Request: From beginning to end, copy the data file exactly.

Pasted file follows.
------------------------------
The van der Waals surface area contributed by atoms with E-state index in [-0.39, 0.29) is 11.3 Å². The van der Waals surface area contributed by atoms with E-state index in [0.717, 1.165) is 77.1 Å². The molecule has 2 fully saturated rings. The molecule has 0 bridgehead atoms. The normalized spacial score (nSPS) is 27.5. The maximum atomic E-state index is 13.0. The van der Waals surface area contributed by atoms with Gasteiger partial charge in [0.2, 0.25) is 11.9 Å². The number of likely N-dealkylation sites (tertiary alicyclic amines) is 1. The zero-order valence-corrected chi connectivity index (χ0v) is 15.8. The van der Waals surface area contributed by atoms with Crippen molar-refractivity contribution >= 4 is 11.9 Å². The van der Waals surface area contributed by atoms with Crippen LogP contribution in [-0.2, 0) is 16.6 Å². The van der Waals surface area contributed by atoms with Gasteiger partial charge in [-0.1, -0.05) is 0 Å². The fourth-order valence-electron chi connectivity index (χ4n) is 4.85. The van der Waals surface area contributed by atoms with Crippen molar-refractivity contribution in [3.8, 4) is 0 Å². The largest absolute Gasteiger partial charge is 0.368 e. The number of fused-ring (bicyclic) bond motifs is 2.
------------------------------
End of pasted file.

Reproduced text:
The van der Waals surface area contributed by atoms with E-state index in [-0.39, 0.29) is 11.3 Å². The van der Waals surface area contributed by atoms with E-state index in [0.717, 1.165) is 77.1 Å². The molecule has 2 fully saturated rings. The molecule has 0 bridgehead atoms. The normalized spacial score (nSPS) is 27.5. The maximum atomic E-state index is 13.0. The van der Waals surface area contributed by atoms with Gasteiger partial charge in [0.2, 0.25) is 11.9 Å². The number of likely N-dealkylation sites (tertiary alicyclic amines) is 1. The zero-order valence-corrected chi connectivity index (χ0v) is 15.8. The van der Waals surface area contributed by atoms with Crippen molar-refractivity contribution >= 4 is 11.9 Å². The van der Waals surface area contributed by atoms with Crippen LogP contribution in [-0.2, 0) is 16.6 Å². The van der Waals surface area contributed by atoms with Gasteiger partial charge in [-0.1, -0.05) is 0 Å². The fourth-order valence-electron chi connectivity index (χ4n) is 4.85. The van der Waals surface area contributed by atoms with Crippen molar-refractivity contribution in [3.8, 4) is 0 Å². The largest absolute Gasteiger partial charge is 0.368 e. The number of fused-ring (bicyclic) bond motifs is 2.